Remember that Scott's modest proposal in his failed legislation on police reform was to provide federal funds to local police departments for more training. Scott didn't want to touch any of the hot button problems associated with police reform, such as eliminating immunity for police officers who abuse their authority. Rather, Scott played it very safe. His solution was to throw taxpayer dollars at more training.
But Klemko discovered these trainers "include many former law enforcement officers and military personnel, some of whom are linked to extremist groups and anti-government movements." A hacked list of the Oath Keepers, a group that participated in the January 6 insurrection in Washington, shows that 65 of its members had worked in police training.
Trainers, Klemko wrote, "demonize civilian protesters and reformers, describing them as loud voices holding minority opinions." Some of the trainers urge police to "maintain a warrior mentality" when interacting with the public. They argue that the push for police reform is an "overhyped effort of leftists and mainstream news organizations."
So far as I can determine, Scott never addressed the fact that his preferred solution to police reform would fund trainers who actually reinforce current police behavior. This makes perfect sense for a Senator who only poses as a problem solver.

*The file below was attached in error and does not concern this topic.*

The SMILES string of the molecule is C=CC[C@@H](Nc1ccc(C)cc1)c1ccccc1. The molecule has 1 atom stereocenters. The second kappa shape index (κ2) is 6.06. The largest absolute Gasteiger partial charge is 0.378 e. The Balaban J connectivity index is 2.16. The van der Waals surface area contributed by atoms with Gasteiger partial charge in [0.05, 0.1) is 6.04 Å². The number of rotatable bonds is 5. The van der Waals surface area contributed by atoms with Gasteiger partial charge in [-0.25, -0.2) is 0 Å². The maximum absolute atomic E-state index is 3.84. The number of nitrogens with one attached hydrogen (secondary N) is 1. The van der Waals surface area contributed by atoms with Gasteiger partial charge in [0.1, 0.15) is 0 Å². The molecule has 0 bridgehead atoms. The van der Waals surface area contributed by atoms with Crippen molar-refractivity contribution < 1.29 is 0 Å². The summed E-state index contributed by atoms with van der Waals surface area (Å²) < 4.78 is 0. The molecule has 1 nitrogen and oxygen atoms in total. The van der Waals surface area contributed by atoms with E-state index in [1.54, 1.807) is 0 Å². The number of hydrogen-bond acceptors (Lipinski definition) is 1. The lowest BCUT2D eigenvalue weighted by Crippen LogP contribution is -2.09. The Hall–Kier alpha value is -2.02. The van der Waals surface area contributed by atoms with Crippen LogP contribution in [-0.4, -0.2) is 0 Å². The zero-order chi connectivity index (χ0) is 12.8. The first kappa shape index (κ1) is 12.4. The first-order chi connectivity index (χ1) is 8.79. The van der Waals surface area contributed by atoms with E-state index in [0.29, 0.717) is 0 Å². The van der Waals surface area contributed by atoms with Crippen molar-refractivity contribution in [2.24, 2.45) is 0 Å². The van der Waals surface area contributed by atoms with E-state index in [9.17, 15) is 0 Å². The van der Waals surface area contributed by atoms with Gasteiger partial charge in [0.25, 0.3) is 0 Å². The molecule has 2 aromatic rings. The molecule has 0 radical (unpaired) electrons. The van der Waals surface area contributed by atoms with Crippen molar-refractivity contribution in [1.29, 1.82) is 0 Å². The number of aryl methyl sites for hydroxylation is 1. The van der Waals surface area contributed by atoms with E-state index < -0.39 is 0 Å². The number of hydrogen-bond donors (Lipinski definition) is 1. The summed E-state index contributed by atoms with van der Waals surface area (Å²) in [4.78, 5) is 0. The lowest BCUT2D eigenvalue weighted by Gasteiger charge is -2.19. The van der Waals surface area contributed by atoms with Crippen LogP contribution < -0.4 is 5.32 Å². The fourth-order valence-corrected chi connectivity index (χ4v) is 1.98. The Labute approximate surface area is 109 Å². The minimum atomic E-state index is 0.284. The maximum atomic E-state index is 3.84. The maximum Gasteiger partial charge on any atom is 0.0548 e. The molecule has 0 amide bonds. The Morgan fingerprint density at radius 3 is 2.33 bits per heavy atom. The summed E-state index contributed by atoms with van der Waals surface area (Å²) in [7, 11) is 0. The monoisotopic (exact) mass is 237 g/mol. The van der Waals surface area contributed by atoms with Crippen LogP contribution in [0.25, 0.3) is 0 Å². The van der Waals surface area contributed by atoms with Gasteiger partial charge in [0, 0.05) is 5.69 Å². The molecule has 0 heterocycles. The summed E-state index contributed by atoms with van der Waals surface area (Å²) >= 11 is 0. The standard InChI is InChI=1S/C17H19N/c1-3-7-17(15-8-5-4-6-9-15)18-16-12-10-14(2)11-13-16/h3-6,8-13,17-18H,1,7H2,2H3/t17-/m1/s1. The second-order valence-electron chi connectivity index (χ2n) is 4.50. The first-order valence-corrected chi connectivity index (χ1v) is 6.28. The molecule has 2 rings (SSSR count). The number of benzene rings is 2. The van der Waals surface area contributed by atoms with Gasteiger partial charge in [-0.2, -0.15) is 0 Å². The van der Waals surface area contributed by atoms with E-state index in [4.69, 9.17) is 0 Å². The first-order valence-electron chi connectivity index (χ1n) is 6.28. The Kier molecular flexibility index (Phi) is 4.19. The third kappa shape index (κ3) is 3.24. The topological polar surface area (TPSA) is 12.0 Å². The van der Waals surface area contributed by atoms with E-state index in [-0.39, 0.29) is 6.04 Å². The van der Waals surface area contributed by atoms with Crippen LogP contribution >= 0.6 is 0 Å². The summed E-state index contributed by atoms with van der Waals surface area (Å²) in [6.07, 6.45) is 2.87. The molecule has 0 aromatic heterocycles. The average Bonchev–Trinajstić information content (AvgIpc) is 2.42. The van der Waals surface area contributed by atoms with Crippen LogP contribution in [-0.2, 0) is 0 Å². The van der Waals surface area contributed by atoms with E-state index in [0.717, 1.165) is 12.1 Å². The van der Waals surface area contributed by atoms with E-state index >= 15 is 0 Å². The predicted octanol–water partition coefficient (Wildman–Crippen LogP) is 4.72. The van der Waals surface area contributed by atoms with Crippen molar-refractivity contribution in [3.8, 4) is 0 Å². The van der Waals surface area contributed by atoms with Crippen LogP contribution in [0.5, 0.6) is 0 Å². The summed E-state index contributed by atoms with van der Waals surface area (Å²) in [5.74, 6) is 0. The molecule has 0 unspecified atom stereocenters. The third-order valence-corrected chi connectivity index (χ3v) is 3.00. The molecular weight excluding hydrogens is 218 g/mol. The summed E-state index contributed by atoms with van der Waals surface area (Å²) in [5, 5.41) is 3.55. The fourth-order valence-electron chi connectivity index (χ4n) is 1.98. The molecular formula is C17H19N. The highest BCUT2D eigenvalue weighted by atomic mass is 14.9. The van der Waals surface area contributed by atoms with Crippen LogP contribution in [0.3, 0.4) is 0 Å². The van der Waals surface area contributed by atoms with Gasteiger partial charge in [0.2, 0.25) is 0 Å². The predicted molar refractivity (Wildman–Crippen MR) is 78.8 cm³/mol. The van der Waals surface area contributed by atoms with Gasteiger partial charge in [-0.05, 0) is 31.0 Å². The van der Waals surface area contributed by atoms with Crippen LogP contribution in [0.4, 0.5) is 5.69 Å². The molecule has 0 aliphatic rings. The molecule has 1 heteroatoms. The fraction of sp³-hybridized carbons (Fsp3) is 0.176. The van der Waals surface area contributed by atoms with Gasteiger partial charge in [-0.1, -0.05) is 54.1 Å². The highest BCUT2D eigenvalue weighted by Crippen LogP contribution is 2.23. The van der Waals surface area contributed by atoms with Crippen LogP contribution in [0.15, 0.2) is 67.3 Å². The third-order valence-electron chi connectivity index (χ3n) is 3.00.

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Nancy Mace continues to entertain. In her newsletter of March 18, she proudly told constituents she was a co-sponsor of the Sunshine Protection Act. This would make daylight savings time permanent. No more changing clocks from standard time to daylight savings time, and then back.
But then she wrote, "I have supported measures to do away with daylight savings time." What?
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CORRECTION. In my post of March 14 ("Republicans Take Aim at the Morning After Pill") I should not have used the phrase "morning-after pill" as shorthand for "medication abortion." The two are different procedures.
Republicans in Columbia have proposed legislation that requires anyone providing a woman with mifepristone to inform the woman that the procedure can be reversed by taking progesterone. (Mifepristone works by blocking hormones necessary to maintain a pregnancy.) There is no evidence to support that progesterone can reverse the process. It's junk science; that is, typical Republican science.
Taking mifepristone followed by misoprostol (to cause the uterus to contract and empty) is known as medication abortion. A woman can take these two drugs to end a pregnancy. This is the procedure on which Republicans are focusing now.
The so-called morning-after pill is different. It works by inhibiting ovulation and, perhaps, by interfering with the transport of sperm to inhibit implantation. Studies have shown that this pill can work if taken up to 120 hours after unprotected intercourse, although it is more effective if taken within 24 hours.
Republicans haven't tried to outlaw the morning after pill yet. But once Roe is overturned, the morning after pill and medication abortion will both be on their legislative hit list.
For now, it's medication abortion that has their zealous attention. I was careless in using the phrase "morning-after pill."